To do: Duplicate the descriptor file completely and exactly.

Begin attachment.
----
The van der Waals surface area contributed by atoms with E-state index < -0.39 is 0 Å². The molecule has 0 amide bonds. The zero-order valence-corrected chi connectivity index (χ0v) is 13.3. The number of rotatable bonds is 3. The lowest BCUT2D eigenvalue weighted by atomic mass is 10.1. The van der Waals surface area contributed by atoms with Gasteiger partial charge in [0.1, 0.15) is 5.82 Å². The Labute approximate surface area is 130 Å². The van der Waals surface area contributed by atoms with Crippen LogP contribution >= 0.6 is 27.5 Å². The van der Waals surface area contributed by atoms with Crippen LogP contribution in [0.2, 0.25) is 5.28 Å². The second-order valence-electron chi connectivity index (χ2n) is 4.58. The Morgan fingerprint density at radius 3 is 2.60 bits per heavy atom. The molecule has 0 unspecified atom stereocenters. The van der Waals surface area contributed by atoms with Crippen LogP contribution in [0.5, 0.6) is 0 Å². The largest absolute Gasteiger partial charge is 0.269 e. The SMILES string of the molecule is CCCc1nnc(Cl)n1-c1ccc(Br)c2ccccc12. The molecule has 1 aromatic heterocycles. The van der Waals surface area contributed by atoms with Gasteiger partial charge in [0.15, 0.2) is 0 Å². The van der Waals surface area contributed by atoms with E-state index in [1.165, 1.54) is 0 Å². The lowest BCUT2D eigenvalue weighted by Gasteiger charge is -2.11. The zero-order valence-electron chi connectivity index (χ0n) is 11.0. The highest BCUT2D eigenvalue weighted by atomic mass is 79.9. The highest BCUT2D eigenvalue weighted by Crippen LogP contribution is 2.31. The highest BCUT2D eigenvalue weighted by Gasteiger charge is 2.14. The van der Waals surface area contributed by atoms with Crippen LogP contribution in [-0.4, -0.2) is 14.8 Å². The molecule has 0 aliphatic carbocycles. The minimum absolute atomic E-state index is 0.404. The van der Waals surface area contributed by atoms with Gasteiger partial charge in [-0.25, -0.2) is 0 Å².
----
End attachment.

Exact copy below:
The van der Waals surface area contributed by atoms with E-state index < -0.39 is 0 Å². The molecule has 0 amide bonds. The zero-order valence-corrected chi connectivity index (χ0v) is 13.3. The number of rotatable bonds is 3. The lowest BCUT2D eigenvalue weighted by atomic mass is 10.1. The van der Waals surface area contributed by atoms with Gasteiger partial charge in [0.1, 0.15) is 5.82 Å². The Labute approximate surface area is 130 Å². The van der Waals surface area contributed by atoms with Crippen LogP contribution >= 0.6 is 27.5 Å². The van der Waals surface area contributed by atoms with Crippen LogP contribution in [0.2, 0.25) is 5.28 Å². The second-order valence-electron chi connectivity index (χ2n) is 4.58. The Morgan fingerprint density at radius 3 is 2.60 bits per heavy atom. The molecule has 0 unspecified atom stereocenters. The van der Waals surface area contributed by atoms with Crippen LogP contribution in [0.5, 0.6) is 0 Å². The largest absolute Gasteiger partial charge is 0.269 e. The SMILES string of the molecule is CCCc1nnc(Cl)n1-c1ccc(Br)c2ccccc12. The molecule has 1 aromatic heterocycles. The van der Waals surface area contributed by atoms with Gasteiger partial charge in [0.15, 0.2) is 0 Å². The van der Waals surface area contributed by atoms with E-state index in [1.165, 1.54) is 0 Å². The lowest BCUT2D eigenvalue weighted by Gasteiger charge is -2.11. The zero-order valence-electron chi connectivity index (χ0n) is 11.0. The highest BCUT2D eigenvalue weighted by atomic mass is 79.9. The highest BCUT2D eigenvalue weighted by Crippen LogP contribution is 2.31. The highest BCUT2D eigenvalue weighted by Gasteiger charge is 2.14. The van der Waals surface area contributed by atoms with Crippen LogP contribution in [-0.4, -0.2) is 14.8 Å². The molecule has 0 aliphatic carbocycles. The minimum absolute atomic E-state index is 0.404. The van der Waals surface area contributed by atoms with Gasteiger partial charge in [-0.25, -0.2) is 0 Å².